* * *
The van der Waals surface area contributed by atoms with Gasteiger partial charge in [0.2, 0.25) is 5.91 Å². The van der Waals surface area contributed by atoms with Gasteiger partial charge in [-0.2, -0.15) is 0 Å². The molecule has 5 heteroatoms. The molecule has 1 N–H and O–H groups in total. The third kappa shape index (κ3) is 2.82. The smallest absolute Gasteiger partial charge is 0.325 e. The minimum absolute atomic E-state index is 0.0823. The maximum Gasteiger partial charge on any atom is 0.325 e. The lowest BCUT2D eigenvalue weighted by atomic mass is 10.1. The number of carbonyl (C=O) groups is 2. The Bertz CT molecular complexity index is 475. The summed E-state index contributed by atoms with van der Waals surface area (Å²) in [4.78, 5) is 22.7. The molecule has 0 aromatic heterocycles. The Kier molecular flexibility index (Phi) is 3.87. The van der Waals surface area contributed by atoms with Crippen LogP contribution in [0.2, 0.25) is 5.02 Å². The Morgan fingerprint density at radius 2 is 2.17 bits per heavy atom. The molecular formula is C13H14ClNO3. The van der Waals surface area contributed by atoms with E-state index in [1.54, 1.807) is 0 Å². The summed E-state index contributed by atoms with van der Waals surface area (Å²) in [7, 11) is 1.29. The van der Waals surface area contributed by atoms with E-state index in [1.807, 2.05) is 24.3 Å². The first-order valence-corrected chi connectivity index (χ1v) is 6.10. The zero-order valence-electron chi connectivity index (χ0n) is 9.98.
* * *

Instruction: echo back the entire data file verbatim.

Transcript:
The van der Waals surface area contributed by atoms with Gasteiger partial charge in [0.2, 0.25) is 5.91 Å². The van der Waals surface area contributed by atoms with Gasteiger partial charge in [-0.2, -0.15) is 0 Å². The molecule has 5 heteroatoms. The molecule has 1 N–H and O–H groups in total. The third kappa shape index (κ3) is 2.82. The smallest absolute Gasteiger partial charge is 0.325 e. The minimum absolute atomic E-state index is 0.0823. The maximum Gasteiger partial charge on any atom is 0.325 e. The lowest BCUT2D eigenvalue weighted by atomic mass is 10.1. The number of carbonyl (C=O) groups is 2. The Bertz CT molecular complexity index is 475. The summed E-state index contributed by atoms with van der Waals surface area (Å²) in [4.78, 5) is 22.7. The molecule has 0 aromatic heterocycles. The Kier molecular flexibility index (Phi) is 3.87. The van der Waals surface area contributed by atoms with Crippen LogP contribution in [0.2, 0.25) is 5.02 Å². The Morgan fingerprint density at radius 2 is 2.17 bits per heavy atom. The molecular formula is C13H14ClNO3. The van der Waals surface area contributed by atoms with E-state index in [1.54, 1.807) is 0 Å². The summed E-state index contributed by atoms with van der Waals surface area (Å²) in [7, 11) is 1.29. The van der Waals surface area contributed by atoms with E-state index in [1.807, 2.05) is 24.3 Å². The first-order valence-corrected chi connectivity index (χ1v) is 6.10. The zero-order valence-electron chi connectivity index (χ0n) is 9.98.